B-232956, Nov 10, 1988, 68 Comp.Gen. 79
B-232956: Nov 10, 1988
Procurement - Sealed Bidding - Bids - Responsiveness - Signatures - Omission Bidder's failure to sign a telecopied bid modification may not be waived as a minor informality where the only evidence in the modification of the bidder's intent to be bound is the corporate letterhead and no other document signed by the bidder accompanied the modification. Specified that bids were to be received by 11 a.m. on September 27. The bid was received by the agency at 9:57 a.m. on September 27. Jennings telecopied a three page modification of its bid which was received by the agency at 9:47 a.m. Bids were to be evaluated on the basis of the base bid prices and two work additives if they were within available funding.
B-232956, Nov 10, 1988, 68 Comp.Gen. 79
Procurement - Sealed Bidding - Bids - Responsiveness - Signatures - Omission Bidder's failure to sign a telecopied bid modification may not be waived as a minor informality where the only evidence in the modification of the bidder's intent to be bound is the corporate letterhead and no other document signed by the bidder accompanied the modification.
Jennings International Corp.:
Jennings International Corp. protests the rejection of its telecopied bid modification and the award of a contract to any other bidder under invitation for bids (IFB) No. DACA65-88-B-0062 issued by the United States Army Corps of Engineers for the construction of water and sewer facilities and a warehouse at Fort A. P. Hill, Virginia.
We deny the protest.
The IFB, as amended, specified that bids were to be received by 11 a.m. on September 27, 1988. According to the IFB bids could be modified or withdrawn by telegraphic notice received by the time specified for receipt of bids.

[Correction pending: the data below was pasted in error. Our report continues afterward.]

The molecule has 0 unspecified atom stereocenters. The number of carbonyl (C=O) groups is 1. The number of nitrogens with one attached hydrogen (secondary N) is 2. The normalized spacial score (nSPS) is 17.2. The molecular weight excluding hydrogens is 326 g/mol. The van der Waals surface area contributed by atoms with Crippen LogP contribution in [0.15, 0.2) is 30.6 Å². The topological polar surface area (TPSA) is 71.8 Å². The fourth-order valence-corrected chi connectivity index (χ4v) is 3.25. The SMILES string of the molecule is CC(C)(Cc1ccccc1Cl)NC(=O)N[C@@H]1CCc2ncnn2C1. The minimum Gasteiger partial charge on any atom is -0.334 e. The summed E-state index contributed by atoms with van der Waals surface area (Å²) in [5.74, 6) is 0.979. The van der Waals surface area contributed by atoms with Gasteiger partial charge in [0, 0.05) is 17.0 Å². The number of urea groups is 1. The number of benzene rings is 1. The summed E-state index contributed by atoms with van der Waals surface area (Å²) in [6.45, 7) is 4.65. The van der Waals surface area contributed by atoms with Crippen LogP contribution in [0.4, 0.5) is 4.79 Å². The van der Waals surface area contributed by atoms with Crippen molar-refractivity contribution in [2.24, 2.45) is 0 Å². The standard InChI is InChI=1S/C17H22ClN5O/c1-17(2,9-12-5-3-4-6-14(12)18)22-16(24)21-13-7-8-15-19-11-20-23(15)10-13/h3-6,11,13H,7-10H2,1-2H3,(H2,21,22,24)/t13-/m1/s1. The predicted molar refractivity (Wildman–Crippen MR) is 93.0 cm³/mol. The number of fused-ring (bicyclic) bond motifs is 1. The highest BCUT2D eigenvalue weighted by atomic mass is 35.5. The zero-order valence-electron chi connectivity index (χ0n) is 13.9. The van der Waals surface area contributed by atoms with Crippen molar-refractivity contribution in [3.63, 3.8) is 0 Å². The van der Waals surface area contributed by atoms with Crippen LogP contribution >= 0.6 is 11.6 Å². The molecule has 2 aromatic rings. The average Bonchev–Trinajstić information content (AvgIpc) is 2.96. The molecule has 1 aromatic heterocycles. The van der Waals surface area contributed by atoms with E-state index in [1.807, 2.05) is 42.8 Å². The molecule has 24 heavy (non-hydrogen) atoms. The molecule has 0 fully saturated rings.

Jennings sent its original bid on September 26 by Federal Express. The bid was received by the agency at 9:57 a.m. on September 27. That same day, Jennings telecopied a three page modification of its bid which was received by the agency at 9:47 a.m. At 10:25 a.m. the Corps received a telephone call from an unidentified representative of Jennings who sought and obtained confirmation of the agency's receipt of the original bid and the modification.
Bids were to be evaluated on the basis of the base bid prices and two work additives if they were within available funding. Since funds were not available for the additives at bid opening, only the base bids were evaluated. Jennings' initial base bid was $4,250,000 and its modified base bid was $7,880,000. Jennings' base bid, both as originally submitted and as modified, was low. After bid opening, the contracting officer determined that Jennings' modification could not be accepted because it was not signed. Jennings protested the rejection of its modification prior to award, nevertheless, the Corps determined pursuant to 31 U.S.C. Sec. 3553(c)(2) (Supp. IV 1986) that urgent and compelling circumstances significantly affecting the interests of the United States did not permit waiting for our decision and awarded the contract to the second low bidder.
The protester argues that its failure to sign the modification should be waived as a minor informality. Jennings states and the agency does not dispute that Jennings clearly identified the telecopy as a bid modification and included the solicitation number, the address of the contracting agency, the bidder's letterhead, the name and address of the bidder, the time specified for receipt of bids and the contract work description. Jennings contends that the manner of the bid modification and the fact that it confirmed receipt of the modification by the Corps prior to bid opening indicates its intent to be bound by the modified price and does not permit it to choose between the prices it submitted. Further, the protester points out that the IFB permitted the use of telegraphic bid modifications. The protester argues that since telegraphic bid modifications are not signed that its unsigned telecopied modification should be treated in the same manner. The protester does not argue that it should have received the award based on its initial base bid of $4,250,000.